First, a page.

What is Attachment Parenting?
There are so many different styles of parenting these days: helicopter parenting, permissive parenting, authoritarian parenting, unconditional parenting, and more. Over the last year or so, attachment parenting has been garnering a lot of attention and buzz. Perhaps, like me, you’ve heard the term and may even know a bit about it, but you still aren’t quite sure what the philosophy entails. In essence, this style of parenting emphasizes early bonding with your baby (starting from the moment of birth) to build a close, loving relationship that will teach your child to develop positive and healthy relationships with others and to have a more positive overall outlook on life. Like all parenting philosophies, attachment parenting includes a few basic tenets. Here’s an overview of the primary aspects of these parenting philosophy:
Breastfeeding is the key to attachment parenting. Proponents believe that not only are you offering your baby the best nourishment for his or her development, but you are also fostering an ongoing bond through this intimate experience. Breastfeeding on demand is also thought to help parents tune into baby’s signals better, helping them develop a closer relationship by learning their baby’s communication style and personality.
Regular, close physical contact is at the core of the attachment parenting philosophy. This physical intimacy is thought to soothe babies, who often see the world as scary and unpredictable. The physical contact is also thought to help nurture emotional bonds. Therefore, parents are encouraged to wear their babies in slings or carriers as often as possible, and to otherwise engage in positive touch, such as hugging, massage, and playing.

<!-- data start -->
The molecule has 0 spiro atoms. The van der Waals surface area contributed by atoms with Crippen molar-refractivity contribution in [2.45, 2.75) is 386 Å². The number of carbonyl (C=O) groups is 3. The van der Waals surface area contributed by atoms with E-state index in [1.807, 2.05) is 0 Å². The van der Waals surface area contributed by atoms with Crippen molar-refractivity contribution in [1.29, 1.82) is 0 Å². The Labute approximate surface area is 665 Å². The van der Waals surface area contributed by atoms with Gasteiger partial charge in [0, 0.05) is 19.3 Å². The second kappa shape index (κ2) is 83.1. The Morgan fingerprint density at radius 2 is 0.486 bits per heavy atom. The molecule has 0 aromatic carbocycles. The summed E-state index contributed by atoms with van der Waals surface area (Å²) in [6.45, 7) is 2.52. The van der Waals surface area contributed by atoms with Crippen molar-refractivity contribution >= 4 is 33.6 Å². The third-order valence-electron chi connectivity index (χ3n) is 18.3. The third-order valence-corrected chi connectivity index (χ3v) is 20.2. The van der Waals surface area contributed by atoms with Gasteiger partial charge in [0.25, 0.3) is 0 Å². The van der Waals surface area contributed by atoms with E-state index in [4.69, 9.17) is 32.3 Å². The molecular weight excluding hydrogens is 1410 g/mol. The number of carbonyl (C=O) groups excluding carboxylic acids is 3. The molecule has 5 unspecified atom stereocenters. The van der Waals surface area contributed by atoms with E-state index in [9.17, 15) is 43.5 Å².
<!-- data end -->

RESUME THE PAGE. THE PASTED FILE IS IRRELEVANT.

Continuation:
Co-sleeping or rooming in is thought to help parents reconnect with their babies at night and to create a stable, soothing, and safe environment for night-time sleeping. Many babies are said to feel frightened or confused by being left to sleep alone in a crib, and proponents of attachment parenting say that sleeping with your baby can help create a positive sleep environment that allays these fears.
Attachment parenting puts a great deal of emphasis on learning to read your baby’s cues so that you can respond appropriately. Infants and young children are unable to process their emotions or to communicate their needs, so the idea is that appropriate responsive parenting can help satisfy these needs and teach them to regulate their emotions over time. Responsive parenting is also said to enhance communications levels and bonding between parent and baby.
Despite all the emphasis on listening to and responding to baby’s needs, attachment parenting also emphasizes the need to find a healthy balance within the family and your marriage for the health of all family members. This style also emphasizes balance in your parenting and learning the appropriate times to say “no.”
There are many more facets to the attachment parenting style, but these are some of the core concepts. For more information about this philosophy, visit Attachment Parenting International (http://www.attachmentparenting.org/). Do any of you have experience with attachment parenting? Tell us about it in the comments!
Born and raised in North Carolina, Heather Green has worked as a fashion and beauty consultant as well as freelancing for various wedding, fashion, and health publications. She currently acts as the resident blogger for Online Nursing Degrees where she’s been researching online rn to bsn as well as online health care admin degrees.
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